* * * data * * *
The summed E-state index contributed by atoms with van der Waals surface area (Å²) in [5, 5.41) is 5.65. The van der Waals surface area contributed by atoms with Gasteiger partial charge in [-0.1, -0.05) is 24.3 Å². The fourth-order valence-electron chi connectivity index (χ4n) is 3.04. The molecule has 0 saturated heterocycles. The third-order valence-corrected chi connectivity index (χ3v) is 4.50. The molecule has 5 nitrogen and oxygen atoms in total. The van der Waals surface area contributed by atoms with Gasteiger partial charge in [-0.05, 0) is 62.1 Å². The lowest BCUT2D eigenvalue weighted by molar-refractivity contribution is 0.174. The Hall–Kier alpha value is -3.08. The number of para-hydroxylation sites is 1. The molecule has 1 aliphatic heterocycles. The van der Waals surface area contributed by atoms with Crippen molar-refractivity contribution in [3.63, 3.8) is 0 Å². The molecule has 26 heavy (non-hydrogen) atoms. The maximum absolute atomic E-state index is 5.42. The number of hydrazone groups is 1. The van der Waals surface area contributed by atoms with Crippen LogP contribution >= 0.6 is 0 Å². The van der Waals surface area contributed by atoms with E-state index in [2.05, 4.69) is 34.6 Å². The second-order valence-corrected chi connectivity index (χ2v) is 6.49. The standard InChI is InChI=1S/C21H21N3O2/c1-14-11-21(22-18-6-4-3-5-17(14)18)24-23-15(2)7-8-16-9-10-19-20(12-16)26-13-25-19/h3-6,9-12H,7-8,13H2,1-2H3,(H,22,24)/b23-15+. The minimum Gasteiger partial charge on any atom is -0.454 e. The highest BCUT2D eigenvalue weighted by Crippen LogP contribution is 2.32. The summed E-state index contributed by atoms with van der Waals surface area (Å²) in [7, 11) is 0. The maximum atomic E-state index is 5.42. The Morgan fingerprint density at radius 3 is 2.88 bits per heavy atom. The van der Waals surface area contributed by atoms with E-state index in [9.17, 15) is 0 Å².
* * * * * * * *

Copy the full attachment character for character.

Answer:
The summed E-state index contributed by atoms with van der Waals surface area (Å²) in [5, 5.41) is 5.65. The van der Waals surface area contributed by atoms with Gasteiger partial charge in [-0.1, -0.05) is 24.3 Å². The fourth-order valence-electron chi connectivity index (χ4n) is 3.04. The molecule has 0 saturated heterocycles. The third-order valence-corrected chi connectivity index (χ3v) is 4.50. The molecule has 5 nitrogen and oxygen atoms in total. The van der Waals surface area contributed by atoms with Gasteiger partial charge in [-0.05, 0) is 62.1 Å². The lowest BCUT2D eigenvalue weighted by molar-refractivity contribution is 0.174. The Hall–Kier alpha value is -3.08. The number of para-hydroxylation sites is 1. The molecule has 1 aliphatic heterocycles. The van der Waals surface area contributed by atoms with Crippen molar-refractivity contribution in [3.63, 3.8) is 0 Å². The molecule has 26 heavy (non-hydrogen) atoms. The maximum absolute atomic E-state index is 5.42. The number of hydrazone groups is 1. The van der Waals surface area contributed by atoms with Crippen LogP contribution >= 0.6 is 0 Å². The van der Waals surface area contributed by atoms with E-state index in [2.05, 4.69) is 34.6 Å². The second-order valence-corrected chi connectivity index (χ2v) is 6.49. The standard InChI is InChI=1S/C21H21N3O2/c1-14-11-21(22-18-6-4-3-5-17(14)18)24-23-15(2)7-8-16-9-10-19-20(12-16)26-13-25-19/h3-6,9-12H,7-8,13H2,1-2H3,(H,22,24)/b23-15+. The minimum Gasteiger partial charge on any atom is -0.454 e. The highest BCUT2D eigenvalue weighted by Crippen LogP contribution is 2.32. The summed E-state index contributed by atoms with van der Waals surface area (Å²) in [7, 11) is 0. The maximum atomic E-state index is 5.42. The Morgan fingerprint density at radius 3 is 2.88 bits per heavy atom. The van der Waals surface area contributed by atoms with E-state index in [9.17, 15) is 0 Å².